This study explores the role of parents in influencing their children's behavior, specifically the recycling and reuse of paper. The researchers were particularly interested in how parents may activate norms that lead to these behaviors in children. Citing various theories on human behavior, the authors differentiate between different types of norms: A personal norm is a personal moral obligation to take specific actions, while a social, or subjective, norm is influenced by others who are relevant to the individual. Social norms can be further broken down into injunctive and descriptive norms. Injunctive norms are based on what one thinks ought to be done, while descriptive norms are based on what others are doing.
Research has identified parent communication and behavior as potential variables that influence environmental norms and behavior among children. Parents can share knowledge of environmental problems and explain the consequences of individual actions to children. When parents praise or criticize their child's behavior, they create injunctive norms. A parent can also serve as a model of behavior through his or her behavior, providing a descriptive norm for the child. For this study, the variables of problem communication from parents (related to both need for and consequence of action), sanctions from parents (injunctive norms), and parental behavior (descriptive norms) were analyzed in relation children's awareness, norms, and behavior.
Two hundred and six students, aged 8-10, from ten different schools in Cologne, Germany, were the subjects of this study. The age group of students was considered particularly relevant to this study's focus on parental influence with behavior norms, as children this age are considered in an early stage of moral development in which interaction with parents is particularly important. Each student and the parent identified as most responsible for each student's education in each household were provided a questionnaire that gathered information on communication, awareness, norms, and actual behavior related to paper recycling and reuse. Ninety percent of the parents in this study were mothers.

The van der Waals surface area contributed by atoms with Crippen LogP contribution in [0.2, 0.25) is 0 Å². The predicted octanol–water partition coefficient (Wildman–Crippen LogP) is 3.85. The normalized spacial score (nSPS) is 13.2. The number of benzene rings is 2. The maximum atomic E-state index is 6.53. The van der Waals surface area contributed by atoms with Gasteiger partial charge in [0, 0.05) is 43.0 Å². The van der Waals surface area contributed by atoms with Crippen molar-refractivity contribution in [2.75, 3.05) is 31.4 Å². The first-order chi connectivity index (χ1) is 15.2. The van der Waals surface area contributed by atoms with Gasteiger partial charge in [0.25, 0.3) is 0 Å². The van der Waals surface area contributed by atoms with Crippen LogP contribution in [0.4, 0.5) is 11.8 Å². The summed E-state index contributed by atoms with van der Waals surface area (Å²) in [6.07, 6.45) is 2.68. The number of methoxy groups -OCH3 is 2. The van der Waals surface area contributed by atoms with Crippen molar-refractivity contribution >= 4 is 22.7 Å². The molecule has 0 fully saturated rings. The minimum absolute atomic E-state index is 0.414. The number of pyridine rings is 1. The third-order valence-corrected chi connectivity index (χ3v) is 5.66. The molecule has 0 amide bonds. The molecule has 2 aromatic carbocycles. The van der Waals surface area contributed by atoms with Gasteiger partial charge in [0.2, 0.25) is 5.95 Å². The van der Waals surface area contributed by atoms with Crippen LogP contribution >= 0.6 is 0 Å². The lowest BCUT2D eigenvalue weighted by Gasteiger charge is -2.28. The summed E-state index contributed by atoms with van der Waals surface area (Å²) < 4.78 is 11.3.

The specific behaviors the authors studied were the separation of paper waste for recycling and the reuse of paper through using both sides of the paper. With both paper reuse and recycling, the child's social and personal norms were predictive of their behavior. The parents' communication of the problem was shown to affect the child's personal norm and behavior through the child's awareness of the need for and consequences of reusing and recycling paper.
With paper recycling, the parent's recycling behavior was related to the child's norm and behavior. But the parent's sanctioning of paper recycling had little relation to the child's paper recycling norm or behavior. When it came to reusing paper, however, neither the parent's behavior nor sanctioning affected the child's paper reuse behaviors. The authors think parental behavior may matter more with recycling than reuse because paper recycling may be more visible and easier to control than using the back of a sheet of paper.
In summary, communication by parents related to both recycling and reuse, along with parental behavior in relation to recycling, seems to matter when it comes to a child's behavior. These findings suggest that what parents say and do is important. When parents talk about environmental issues and involve their children in everyday pro-environmental behaviors, children respond. The authors also argue that, in addition to parental involvement, incorporating “practical training of pro-environmental behavior” in education programs can also help build environmental behavior in children.
The Bottom Line
<p>Parents play a key role in the development of children's pro-environmental norms related to specific behaviors such as paper recycling. Parents' communication of the need for and the consequences of specific individual behaviors can affect what their children do. With some behaviors, such as paper recycling, the parent's own behavior can also influence the child's behavior. Parent sanctioning of behavior, such as through praise and criticism, has less effect on specific behaviors. Educators can apply these findings to their work with children and parents, keeping in mind that the implications of these findings may be most relevant to low-cost behaviors such as recycling and reuse.</p>